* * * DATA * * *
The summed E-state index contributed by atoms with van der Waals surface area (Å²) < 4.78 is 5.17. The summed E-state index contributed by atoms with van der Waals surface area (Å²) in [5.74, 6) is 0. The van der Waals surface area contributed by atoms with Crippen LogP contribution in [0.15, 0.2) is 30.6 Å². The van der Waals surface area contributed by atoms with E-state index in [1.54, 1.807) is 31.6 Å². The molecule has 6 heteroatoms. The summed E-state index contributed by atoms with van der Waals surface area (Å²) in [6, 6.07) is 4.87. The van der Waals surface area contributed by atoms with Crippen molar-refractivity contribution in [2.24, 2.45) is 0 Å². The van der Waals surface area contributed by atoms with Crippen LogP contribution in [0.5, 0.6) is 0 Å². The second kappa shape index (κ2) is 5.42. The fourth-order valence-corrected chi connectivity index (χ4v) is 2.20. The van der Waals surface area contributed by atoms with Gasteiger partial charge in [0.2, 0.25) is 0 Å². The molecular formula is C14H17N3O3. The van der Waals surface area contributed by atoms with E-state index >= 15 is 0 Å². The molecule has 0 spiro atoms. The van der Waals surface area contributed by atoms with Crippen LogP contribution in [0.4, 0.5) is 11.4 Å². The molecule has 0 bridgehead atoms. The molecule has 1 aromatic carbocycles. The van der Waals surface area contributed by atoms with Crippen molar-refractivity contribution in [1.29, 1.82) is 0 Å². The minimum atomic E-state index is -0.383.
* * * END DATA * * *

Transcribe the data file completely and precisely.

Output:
The summed E-state index contributed by atoms with van der Waals surface area (Å²) < 4.78 is 5.17. The summed E-state index contributed by atoms with van der Waals surface area (Å²) in [5.74, 6) is 0. The van der Waals surface area contributed by atoms with Crippen LogP contribution in [0.15, 0.2) is 30.6 Å². The van der Waals surface area contributed by atoms with E-state index in [1.54, 1.807) is 31.6 Å². The molecule has 6 heteroatoms. The summed E-state index contributed by atoms with van der Waals surface area (Å²) in [6, 6.07) is 4.87. The van der Waals surface area contributed by atoms with Crippen molar-refractivity contribution in [2.24, 2.45) is 0 Å². The van der Waals surface area contributed by atoms with Crippen LogP contribution in [0.5, 0.6) is 0 Å². The second kappa shape index (κ2) is 5.42. The fourth-order valence-corrected chi connectivity index (χ4v) is 2.20. The van der Waals surface area contributed by atoms with Gasteiger partial charge in [0.2, 0.25) is 0 Å². The molecular formula is C14H17N3O3. The van der Waals surface area contributed by atoms with E-state index >= 15 is 0 Å². The molecule has 0 spiro atoms. The van der Waals surface area contributed by atoms with Crippen LogP contribution in [0.4, 0.5) is 11.4 Å². The molecule has 0 bridgehead atoms. The molecule has 1 aromatic carbocycles. The van der Waals surface area contributed by atoms with Crippen molar-refractivity contribution in [1.29, 1.82) is 0 Å². The minimum atomic E-state index is -0.383.